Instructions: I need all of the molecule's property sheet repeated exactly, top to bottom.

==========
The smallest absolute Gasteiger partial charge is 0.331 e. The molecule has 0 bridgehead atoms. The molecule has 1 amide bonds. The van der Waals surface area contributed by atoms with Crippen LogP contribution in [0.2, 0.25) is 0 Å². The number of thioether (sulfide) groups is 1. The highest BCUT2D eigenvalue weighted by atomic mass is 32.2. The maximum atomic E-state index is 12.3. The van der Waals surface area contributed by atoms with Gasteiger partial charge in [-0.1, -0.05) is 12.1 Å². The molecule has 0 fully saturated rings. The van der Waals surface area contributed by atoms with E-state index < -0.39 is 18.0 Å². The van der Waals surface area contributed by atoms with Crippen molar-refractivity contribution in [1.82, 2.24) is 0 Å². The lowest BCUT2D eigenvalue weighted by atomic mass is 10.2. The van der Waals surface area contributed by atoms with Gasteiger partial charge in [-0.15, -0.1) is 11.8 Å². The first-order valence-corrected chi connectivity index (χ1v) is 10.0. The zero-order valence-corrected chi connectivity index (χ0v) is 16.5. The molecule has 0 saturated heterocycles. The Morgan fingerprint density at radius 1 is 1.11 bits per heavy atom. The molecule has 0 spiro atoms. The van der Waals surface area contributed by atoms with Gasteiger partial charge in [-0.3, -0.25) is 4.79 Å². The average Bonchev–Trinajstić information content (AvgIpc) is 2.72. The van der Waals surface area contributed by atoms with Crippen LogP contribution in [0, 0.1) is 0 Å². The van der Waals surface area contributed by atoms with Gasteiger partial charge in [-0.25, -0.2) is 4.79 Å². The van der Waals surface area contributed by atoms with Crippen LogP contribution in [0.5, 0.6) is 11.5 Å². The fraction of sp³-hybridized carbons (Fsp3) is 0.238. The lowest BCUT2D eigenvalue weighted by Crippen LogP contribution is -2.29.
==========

The smallest absolute Gasteiger partial charge is 0.331 e. The molecule has 0 bridgehead atoms. The molecule has 1 amide bonds. The van der Waals surface area contributed by atoms with Crippen LogP contribution in [0.2, 0.25) is 0 Å². The number of thioether (sulfide) groups is 1. The highest BCUT2D eigenvalue weighted by atomic mass is 32.2. The maximum atomic E-state index is 12.3. The van der Waals surface area contributed by atoms with Gasteiger partial charge in [-0.1, -0.05) is 12.1 Å². The molecule has 0 fully saturated rings. The van der Waals surface area contributed by atoms with E-state index < -0.39 is 18.0 Å². The van der Waals surface area contributed by atoms with Crippen molar-refractivity contribution in [1.82, 2.24) is 0 Å². The lowest BCUT2D eigenvalue weighted by atomic mass is 10.2. The van der Waals surface area contributed by atoms with Gasteiger partial charge in [-0.15, -0.1) is 11.8 Å². The first-order valence-corrected chi connectivity index (χ1v) is 10.0. The zero-order valence-corrected chi connectivity index (χ0v) is 16.5. The molecule has 0 saturated heterocycles. The Morgan fingerprint density at radius 1 is 1.11 bits per heavy atom. The molecule has 0 spiro atoms. The van der Waals surface area contributed by atoms with Gasteiger partial charge in [-0.3, -0.25) is 4.79 Å². The average Bonchev–Trinajstić information content (AvgIpc) is 2.72. The van der Waals surface area contributed by atoms with Crippen LogP contribution in [0, 0.1) is 0 Å². The van der Waals surface area contributed by atoms with Gasteiger partial charge in [-0.25, -0.2) is 4.79 Å². The van der Waals surface area contributed by atoms with Crippen LogP contribution in [0.5, 0.6) is 11.5 Å². The fraction of sp³-hybridized carbons (Fsp3) is 0.238. The lowest BCUT2D eigenvalue weighted by Crippen LogP contribution is -2.29.